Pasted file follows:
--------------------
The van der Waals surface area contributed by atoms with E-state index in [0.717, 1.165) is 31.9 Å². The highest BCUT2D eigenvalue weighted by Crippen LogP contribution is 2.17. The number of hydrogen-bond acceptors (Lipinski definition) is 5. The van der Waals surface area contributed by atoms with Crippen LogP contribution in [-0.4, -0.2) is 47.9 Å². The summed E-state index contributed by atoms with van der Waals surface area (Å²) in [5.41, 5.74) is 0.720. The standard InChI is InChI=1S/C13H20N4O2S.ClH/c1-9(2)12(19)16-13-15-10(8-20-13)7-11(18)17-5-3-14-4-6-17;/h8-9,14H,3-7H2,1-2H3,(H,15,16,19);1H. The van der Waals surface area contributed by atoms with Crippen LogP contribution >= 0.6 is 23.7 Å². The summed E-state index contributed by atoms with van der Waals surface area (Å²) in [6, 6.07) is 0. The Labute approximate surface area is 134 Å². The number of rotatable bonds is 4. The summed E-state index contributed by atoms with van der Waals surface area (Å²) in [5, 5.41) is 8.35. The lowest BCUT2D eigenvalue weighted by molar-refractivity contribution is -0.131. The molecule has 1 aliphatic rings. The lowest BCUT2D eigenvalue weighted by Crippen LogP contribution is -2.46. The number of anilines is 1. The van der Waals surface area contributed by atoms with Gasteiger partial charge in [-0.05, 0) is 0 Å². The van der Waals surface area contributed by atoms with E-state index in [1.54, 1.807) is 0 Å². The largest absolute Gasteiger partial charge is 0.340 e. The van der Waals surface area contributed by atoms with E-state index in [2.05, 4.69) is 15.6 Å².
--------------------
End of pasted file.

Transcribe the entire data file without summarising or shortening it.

The van der Waals surface area contributed by atoms with E-state index in [0.717, 1.165) is 31.9 Å². The highest BCUT2D eigenvalue weighted by Crippen LogP contribution is 2.17. The number of hydrogen-bond acceptors (Lipinski definition) is 5. The van der Waals surface area contributed by atoms with Crippen LogP contribution in [-0.4, -0.2) is 47.9 Å². The summed E-state index contributed by atoms with van der Waals surface area (Å²) in [5.41, 5.74) is 0.720. The standard InChI is InChI=1S/C13H20N4O2S.ClH/c1-9(2)12(19)16-13-15-10(8-20-13)7-11(18)17-5-3-14-4-6-17;/h8-9,14H,3-7H2,1-2H3,(H,15,16,19);1H. The van der Waals surface area contributed by atoms with Crippen LogP contribution >= 0.6 is 23.7 Å². The summed E-state index contributed by atoms with van der Waals surface area (Å²) in [6, 6.07) is 0. The Labute approximate surface area is 134 Å². The number of rotatable bonds is 4. The summed E-state index contributed by atoms with van der Waals surface area (Å²) in [5, 5.41) is 8.35. The lowest BCUT2D eigenvalue weighted by molar-refractivity contribution is -0.131. The molecule has 1 aliphatic rings. The lowest BCUT2D eigenvalue weighted by Crippen LogP contribution is -2.46. The number of anilines is 1. The van der Waals surface area contributed by atoms with Gasteiger partial charge in [-0.05, 0) is 0 Å². The van der Waals surface area contributed by atoms with E-state index in [1.54, 1.807) is 0 Å². The largest absolute Gasteiger partial charge is 0.340 e. The van der Waals surface area contributed by atoms with E-state index in [2.05, 4.69) is 15.6 Å².